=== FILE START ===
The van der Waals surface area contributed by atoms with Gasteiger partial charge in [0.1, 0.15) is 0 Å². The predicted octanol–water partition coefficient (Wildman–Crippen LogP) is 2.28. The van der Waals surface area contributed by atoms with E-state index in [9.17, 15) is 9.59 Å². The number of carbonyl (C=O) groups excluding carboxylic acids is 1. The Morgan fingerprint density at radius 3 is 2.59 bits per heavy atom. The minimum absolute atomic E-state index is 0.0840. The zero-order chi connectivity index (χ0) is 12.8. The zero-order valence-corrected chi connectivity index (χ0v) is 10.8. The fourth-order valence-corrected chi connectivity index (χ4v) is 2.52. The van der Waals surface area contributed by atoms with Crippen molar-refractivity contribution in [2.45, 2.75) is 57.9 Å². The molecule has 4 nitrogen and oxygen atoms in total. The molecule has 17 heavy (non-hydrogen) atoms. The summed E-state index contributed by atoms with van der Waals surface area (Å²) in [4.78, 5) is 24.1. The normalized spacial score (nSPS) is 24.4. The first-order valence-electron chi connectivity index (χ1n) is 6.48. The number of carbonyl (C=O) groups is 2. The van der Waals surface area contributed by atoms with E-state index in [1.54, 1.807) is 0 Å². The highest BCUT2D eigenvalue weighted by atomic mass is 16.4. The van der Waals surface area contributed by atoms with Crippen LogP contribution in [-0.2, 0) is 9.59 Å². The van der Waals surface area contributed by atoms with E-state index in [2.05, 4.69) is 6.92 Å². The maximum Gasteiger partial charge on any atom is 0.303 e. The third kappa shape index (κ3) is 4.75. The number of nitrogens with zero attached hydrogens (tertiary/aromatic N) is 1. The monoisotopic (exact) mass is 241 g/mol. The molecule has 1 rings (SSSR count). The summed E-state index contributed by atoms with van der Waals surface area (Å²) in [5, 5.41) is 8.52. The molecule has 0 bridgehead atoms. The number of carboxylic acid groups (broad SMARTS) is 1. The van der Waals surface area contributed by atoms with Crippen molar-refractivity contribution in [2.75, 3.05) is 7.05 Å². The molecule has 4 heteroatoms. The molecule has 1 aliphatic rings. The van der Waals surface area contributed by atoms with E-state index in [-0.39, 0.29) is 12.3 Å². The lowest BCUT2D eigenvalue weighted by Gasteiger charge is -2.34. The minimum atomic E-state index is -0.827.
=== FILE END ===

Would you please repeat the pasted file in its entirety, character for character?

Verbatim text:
The van der Waals surface area contributed by atoms with Gasteiger partial charge in [0.1, 0.15) is 0 Å². The predicted octanol–water partition coefficient (Wildman–Crippen LogP) is 2.28. The van der Waals surface area contributed by atoms with E-state index in [9.17, 15) is 9.59 Å². The number of carbonyl (C=O) groups excluding carboxylic acids is 1. The Morgan fingerprint density at radius 3 is 2.59 bits per heavy atom. The minimum absolute atomic E-state index is 0.0840. The zero-order chi connectivity index (χ0) is 12.8. The zero-order valence-corrected chi connectivity index (χ0v) is 10.8. The fourth-order valence-corrected chi connectivity index (χ4v) is 2.52. The van der Waals surface area contributed by atoms with Crippen molar-refractivity contribution in [2.45, 2.75) is 57.9 Å². The molecule has 4 nitrogen and oxygen atoms in total. The molecule has 17 heavy (non-hydrogen) atoms. The summed E-state index contributed by atoms with van der Waals surface area (Å²) in [4.78, 5) is 24.1. The normalized spacial score (nSPS) is 24.4. The first-order valence-electron chi connectivity index (χ1n) is 6.48. The number of carbonyl (C=O) groups is 2. The van der Waals surface area contributed by atoms with E-state index in [1.54, 1.807) is 0 Å². The highest BCUT2D eigenvalue weighted by atomic mass is 16.4. The van der Waals surface area contributed by atoms with Crippen LogP contribution in [-0.2, 0) is 9.59 Å². The van der Waals surface area contributed by atoms with E-state index in [2.05, 4.69) is 6.92 Å². The maximum Gasteiger partial charge on any atom is 0.303 e. The third kappa shape index (κ3) is 4.75. The number of nitrogens with zero attached hydrogens (tertiary/aromatic N) is 1. The monoisotopic (exact) mass is 241 g/mol. The molecule has 1 rings (SSSR count). The summed E-state index contributed by atoms with van der Waals surface area (Å²) in [5, 5.41) is 8.52. The molecule has 0 bridgehead atoms. The number of carboxylic acid groups (broad SMARTS) is 1. The van der Waals surface area contributed by atoms with Crippen molar-refractivity contribution in [2.75, 3.05) is 7.05 Å². The molecule has 4 heteroatoms. The molecule has 1 aliphatic rings. The van der Waals surface area contributed by atoms with E-state index in [-0.39, 0.29) is 12.3 Å². The lowest BCUT2D eigenvalue weighted by Gasteiger charge is -2.34. The minimum atomic E-state index is -0.827.